is the paucity of evidence supporting the government's
position. Yet few seem inclined to question the conclusions
which serve as the rationale for this man-made disaster
created by an authoritarian government, out of control. In
an article titled " Klamath Basin Realities and
Enviro-Myths," Dick Carleton examines the levels of Klamath
Lake for the years '92,' 94 '95, '96 and '97 and the
consequences for the indigenous fish": 


Year Min Lake Elev
1992 4137.37 No fish kills
1994 4136.79 No fish kills
1995 4138.60 Fish kills
1996 4138.72 Fish kills
1997 4140.10 Fish kills
(Source: US Bureau of Reclamation)

Carleton comments: "Please notice that the higher lake
levels in '95, '96, and '97 produced fish kills whereas the
lower lake levels in '92 and '94 did not. Also notice that
the lake level in '97 was almost 1 1/2 feet higher than in
'96 and there were fewer fish reported in '97 by the Fish
and Wildlife Service." 

Even a cursory glance at the above table should suffice to
convince the most ardent greenie (in theory, that is) that
there is something terribly wrong with the government's
rationale for creating an artificial dust bowl. Their
stated conclusions are contradicted by their own figures,
which are explained as follows by Carleton: 


"Higher lake levels produce fish kills. Heavy algae blooms
reduce oxygen levels at the bottom of the lake where we
find sucker habitat. Higher lake levels prevent winds and
currents from turning over lake water. Simply and
factually, higher lake levels endanger the suckers." 
Are even federal bureaucrats capable of such moronic
incompetence? Noting that, "Steve Lewis is the biologist
who gave the biological opinion for the US Fish and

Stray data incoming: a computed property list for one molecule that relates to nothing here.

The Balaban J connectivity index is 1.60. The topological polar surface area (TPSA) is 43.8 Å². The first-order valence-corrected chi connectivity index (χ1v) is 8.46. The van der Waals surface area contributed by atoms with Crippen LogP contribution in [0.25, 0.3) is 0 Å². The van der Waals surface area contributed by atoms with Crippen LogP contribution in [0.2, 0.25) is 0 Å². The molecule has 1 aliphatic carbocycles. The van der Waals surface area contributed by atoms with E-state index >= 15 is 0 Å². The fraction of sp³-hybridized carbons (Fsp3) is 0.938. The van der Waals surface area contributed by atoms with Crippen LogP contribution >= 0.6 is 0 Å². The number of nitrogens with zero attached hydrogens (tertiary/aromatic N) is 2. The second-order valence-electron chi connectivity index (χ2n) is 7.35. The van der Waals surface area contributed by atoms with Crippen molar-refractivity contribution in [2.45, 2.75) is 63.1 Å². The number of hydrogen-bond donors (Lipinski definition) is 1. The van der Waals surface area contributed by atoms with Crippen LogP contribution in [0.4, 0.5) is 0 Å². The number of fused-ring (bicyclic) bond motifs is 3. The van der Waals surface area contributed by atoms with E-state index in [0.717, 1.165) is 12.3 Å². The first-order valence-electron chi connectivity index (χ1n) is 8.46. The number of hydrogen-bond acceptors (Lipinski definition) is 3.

Wildlife Service recommending that the minimum lake level
be raised to its highest level in history," Carleton goes
on to suggest that a hidden agenda may be involved. It
seems that the biologist Lewis is also the Commodore of the
Klamath Yacht Club. "In late summer when the lake levels
drop, yachtsmen must take their boats out of the water
because their keels are in the mud," writes Carleton.
Noting that Lewis owns a boat on Upper Klamath Lake,
Carleton can't help wonder if the biologist is "protecting
the sucker, or is Mr. Lewis protecting himself and his real
love, boating?" 

This is an invidious insinuation, to be sure, but how is
the glaring discrepancy between the facts and figures, on
the one hand, and the government's decision, on the other,
to be explained? It hardly seems credible that the flawed
decision of a single biologist would be allowed to create a
man-made disaster with nationwide political implications,
yet this whole affair has a very unseemly smell, especially
when you consider that the man-made drought is having a
disastrous effect on the Tulelake National Wildlife Refuge.
Carlton writes that "an entire ecosystem is being
destroyed. Habitat for ducks and geese, deer and antelope,
muskrats, birds, insects and a myriad of other wildlife is
being destroyed or severely limited." Is it possible that a
much larger hidden agenda is involved in this tangled tale?
In order to answer this question it will first be necessary
to consider the hidden ideological motives that underlie
the "environmental" movement. 



The Ideological Ambience
"Will we ever experience fascism in this country?" asked an
inquiring reporter of "Kingfish" Huey Long, the depression
era dictator of Louisiana. "Yes," said the Kingfish, "but
we'll call it democracy." 

The Kingfish had learned that hard times bring out the
worst in people. Many are willing to sell their vote to the